J: Is there one race among the Grand Slam races that you're particularly excited about? That you're scared of?
DB: I am as excited for Wasatch as I am scared of it. With Wasatch as the final and toughest race, I am in complete awe of what might be in store for me. I cannot comprehend what I am about to experience.

J: Why ultrarunning versus road running?
DB: I was a road runner for 10 years and was introduced to ultras about seven years ago by my husband. I was immediately hooked. It is a total body experience, allowing you to experience the highest of highs and the lowest of lows both mentally and physically.

J: How have you been training for the Grand Slam?
DB: Ultimately, I have been working on building a strong base and staying healthy. My training is focused on uphill and downhill running, hiking and endurance. I am working with (Grand Slam record holder) Ian Sharman who is giving me consulting advice during the course of the Slam. I recently did my own version of a mini slam, which included a 100K, followed by a 40 miler two weeks later. Although the 100K was tougher than I anticipated, I felt great during the 40 miler!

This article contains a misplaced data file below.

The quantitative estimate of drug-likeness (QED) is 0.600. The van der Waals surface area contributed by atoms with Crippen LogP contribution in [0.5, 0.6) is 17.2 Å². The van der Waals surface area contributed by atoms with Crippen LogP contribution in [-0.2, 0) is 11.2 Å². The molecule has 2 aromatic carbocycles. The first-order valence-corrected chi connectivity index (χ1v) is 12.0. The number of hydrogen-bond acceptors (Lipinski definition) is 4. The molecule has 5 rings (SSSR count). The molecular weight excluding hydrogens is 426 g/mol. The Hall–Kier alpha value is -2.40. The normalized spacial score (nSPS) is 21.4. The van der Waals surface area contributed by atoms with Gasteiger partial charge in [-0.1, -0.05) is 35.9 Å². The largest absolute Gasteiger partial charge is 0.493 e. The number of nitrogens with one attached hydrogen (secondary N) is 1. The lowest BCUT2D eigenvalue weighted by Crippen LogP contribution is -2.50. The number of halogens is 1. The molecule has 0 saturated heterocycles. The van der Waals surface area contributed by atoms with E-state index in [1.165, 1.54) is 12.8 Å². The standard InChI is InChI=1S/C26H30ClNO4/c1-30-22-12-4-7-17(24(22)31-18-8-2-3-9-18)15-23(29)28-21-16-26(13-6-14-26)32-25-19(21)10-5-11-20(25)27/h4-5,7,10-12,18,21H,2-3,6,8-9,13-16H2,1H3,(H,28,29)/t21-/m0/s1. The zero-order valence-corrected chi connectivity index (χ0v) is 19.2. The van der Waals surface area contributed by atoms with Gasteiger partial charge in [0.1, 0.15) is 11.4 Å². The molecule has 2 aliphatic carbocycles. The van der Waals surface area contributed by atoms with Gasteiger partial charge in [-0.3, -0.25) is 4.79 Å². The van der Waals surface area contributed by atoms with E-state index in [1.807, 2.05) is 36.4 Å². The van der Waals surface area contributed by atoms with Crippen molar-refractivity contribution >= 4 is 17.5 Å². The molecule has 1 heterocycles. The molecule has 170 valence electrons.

J: Favorite place to run?
DB: My favorite place to run is Smith Rock. While it is known for the rock climbing, it has plenty of trails, vertical feet and views that make it an amazing place to run.

J: How do you keep yourself entertained for 100 miles at a time?
DB: Good question! To date I have had as few as 19 hours and as long as 33 hours to keep myself entertained! I spend the majority of the time thinking about how I am feeling. If I’m feeling good, I strategize how to maintain that. When the wheels are no longer rolling, I work on what I can do to correct it. During the later hours, music can be a source of rejuvenation as well as a pacer.

J: When you're not running, what do you do?
DB: When I am not running, I am a nurse by trade and work a 50-hour (or more!) week managing a 16 operating room department. While I do enjoy any number of outdoor activities, I find the majority of my time is spent exploring both new and old trails with my husband. Lucky me, he is an ultrarunner also!

The first Grand Slam race is Western States on June 28. Good luck, Denise!